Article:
CD's and DVDs are using ISO9660 filesystem. The aim of ISO9660 is to provide a data exchange standard between various operating systems. As a result any Linux operating system is capable of handling the ISO9660 file system. This guide describes a way on how to mount / umount ISO9660 file-system in Linux and thus enabling user to read data from CD or DVD media.
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At first we need to find usable devices capable reading ISO9660 data. In other words we need to find CD/DVD drives available on our Linux system. In order to do that, we can use "wodim" command and its --devices option. wodim will scan and output symbolic device names found in /dev/* directory:
# wodim --devices
If a wodim command is not available on your system make sure cdrecord package is installed on your system.
Debian and Ubuntu:
# apt-get install cdrecord
RedHat, Fedora, CentOS:
# yum install cdrecord
Once you execute wodim command and you have some CD/DVD device hardware available in your system you should see an output similar to the one below:
$ wodim --devices wodim: Overview of accessible drives (1 found) : ------------------------------------------------------------------------- 0 dev='/dev/scd0' rwrw-- : 'TSSTcorp' 'CD/DVDW SH-S183L' -------------------------------------------------------------------------
From the above output we can determine that our CDROM / DVDROM drive can be accessed at the symbolic location /dev/scd0.
Furthermore, it needs to be mentioned that different systems may behave differently. For example in Debian Linux a user running wodim command must belong to cdrom group, otherwise the wodim command will fail with an error message similar to the one below:
wodim: No such file or directory. Cannot open SCSI driver! For possible targets try 'wodim --devices' or 'wodim -scanbus'. For possible transport specifiers try 'wodim dev=help'. For IDE/ATAPI devices configuration, see the file README.ATAPI.setup from the wodim documentation.
Your Linux system may already have created a mount point for you, it is usually something like /cdrom, /media/cdrom, /media/cdrom0 or /mnt/cdrom . If this is not your case, feel free to create your own mount point. To have mount point available is a absolute must! Mount point will represent a place from where data located on CD or DVD will be made accessible to the user.
# mkdir /media/cdrom
If you do not belong into cdrom group and thus do not posses permissions to mount CDROM, switch to root user and execute a command below:
# mount -t iso9660 /dev/scd0 /media/cdrom mount: block device /dev/sr0 is write-protected, mounting read-only
your CDROM is now mounted and accessible from /media/cdrom directory. At this point simply navigate to this directory to access your data.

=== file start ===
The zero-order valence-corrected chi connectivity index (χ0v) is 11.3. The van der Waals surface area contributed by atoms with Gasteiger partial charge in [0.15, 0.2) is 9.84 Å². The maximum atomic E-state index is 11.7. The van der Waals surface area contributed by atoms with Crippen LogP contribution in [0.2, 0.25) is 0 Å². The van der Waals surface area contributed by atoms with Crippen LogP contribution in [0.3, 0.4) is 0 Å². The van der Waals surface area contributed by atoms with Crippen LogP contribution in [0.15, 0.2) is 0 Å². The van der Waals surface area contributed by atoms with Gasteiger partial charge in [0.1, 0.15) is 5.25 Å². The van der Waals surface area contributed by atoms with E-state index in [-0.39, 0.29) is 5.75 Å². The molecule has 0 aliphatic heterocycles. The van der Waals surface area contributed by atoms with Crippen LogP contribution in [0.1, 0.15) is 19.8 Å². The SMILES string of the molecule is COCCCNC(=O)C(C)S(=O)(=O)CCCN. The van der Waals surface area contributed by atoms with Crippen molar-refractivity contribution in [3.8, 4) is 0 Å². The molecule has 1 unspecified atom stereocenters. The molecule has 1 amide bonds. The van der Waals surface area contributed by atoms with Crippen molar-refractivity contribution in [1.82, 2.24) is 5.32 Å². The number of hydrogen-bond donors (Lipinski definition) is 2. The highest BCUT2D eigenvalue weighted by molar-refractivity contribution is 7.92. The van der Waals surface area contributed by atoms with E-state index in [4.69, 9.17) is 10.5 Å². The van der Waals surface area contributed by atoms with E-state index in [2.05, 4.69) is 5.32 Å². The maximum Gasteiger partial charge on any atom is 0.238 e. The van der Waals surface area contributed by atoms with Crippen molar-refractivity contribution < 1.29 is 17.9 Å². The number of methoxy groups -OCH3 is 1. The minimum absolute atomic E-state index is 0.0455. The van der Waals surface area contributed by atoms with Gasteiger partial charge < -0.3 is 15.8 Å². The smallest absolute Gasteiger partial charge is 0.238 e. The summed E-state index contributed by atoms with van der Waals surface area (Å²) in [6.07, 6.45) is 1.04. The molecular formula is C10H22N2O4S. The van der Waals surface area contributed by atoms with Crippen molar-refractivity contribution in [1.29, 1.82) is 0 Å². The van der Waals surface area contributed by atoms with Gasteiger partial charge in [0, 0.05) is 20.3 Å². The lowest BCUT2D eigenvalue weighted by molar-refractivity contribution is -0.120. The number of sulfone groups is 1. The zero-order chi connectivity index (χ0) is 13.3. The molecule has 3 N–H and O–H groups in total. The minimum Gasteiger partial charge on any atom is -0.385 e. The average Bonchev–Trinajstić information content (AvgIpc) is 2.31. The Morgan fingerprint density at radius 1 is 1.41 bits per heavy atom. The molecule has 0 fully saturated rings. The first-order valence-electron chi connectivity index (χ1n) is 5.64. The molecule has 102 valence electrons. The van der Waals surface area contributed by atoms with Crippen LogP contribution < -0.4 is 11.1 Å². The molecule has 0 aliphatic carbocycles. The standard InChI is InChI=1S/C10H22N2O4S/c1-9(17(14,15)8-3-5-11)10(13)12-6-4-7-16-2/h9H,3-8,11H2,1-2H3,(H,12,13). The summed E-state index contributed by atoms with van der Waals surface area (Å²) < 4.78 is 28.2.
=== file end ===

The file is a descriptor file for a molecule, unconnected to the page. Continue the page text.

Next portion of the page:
Sometimes you would like to listen to your favorite music and when you try mount music cd with a command above you can get problems like:
linuxcareer.com# mount -t iso9660 /dev/hdc /media/cdrom0/
mount: block device /dev/hdc is write-protected, mounting read-only
mount: wrong fs type, bad option, bad superblock on /dev/hdc,
missing codepage or other error
In some cases useful info is found in syslog - try
dmesg | tail or so
This is because music CD's does not contain standard iso9660 filesystem as such. In fact the story with music CDROMs is easier as it is with data CDROMs using iso9660 filesystem.
In order to listen to a music CD all what needs to be done is to insert music CD ( Compact Dics ) into CD-ROM/DVD-ROM drive and fire up you favorite music CD player. The only thing you may need to be concerned about is whether "kdemultimedia-kio-plugins" package for KDE or "gnome-media" package for gnome window manager are installed. Those packages allow you to listen to music CD content.
In case you would like to see a content of your music CD or perhaps convert some music trakcs to MP3 / OGG format just start "KONQUEROR" and enter location:
into Konqueror's navigation bar.
You can also allow users on the system mount CD's or DVD's. To do that edit your /etc/fstab file and add line similar to the one below:
/dev/sdc0 /media/cdrom0 iso9660 ro,user,noauto 0 0
There are couple ways how to remove/unmount CDROM.
# umout /dev/hdc
or you can simply run:
If you are unable to unmount your previously mounted CDROM, make sure that you are not in the directory where your CDROM is mounted or that some other application is not using it.
If you are still having problems to unmount your CDROM medium you can use fuser command to kill all related processes using your device.
# fuser -mk /dev/hdc
NOTE: Never use the above command on devices mounted read/write unless you are sure what you are doing.
Although it is highly unlikely that your system does not support this specific filesystem here are some tips on how to test for ISO9660 presence in your Linux system.
In case you face some troubles try to search for loaded kernel modules with lsmod command or by reading a content of /proc/filesystem file:
# cat /proc/filesystems | grep iso9660
# lsmode | grep iso9660
The actual module is be a part of libiso9660 package. Both commands should report available ISO9660 filesystem.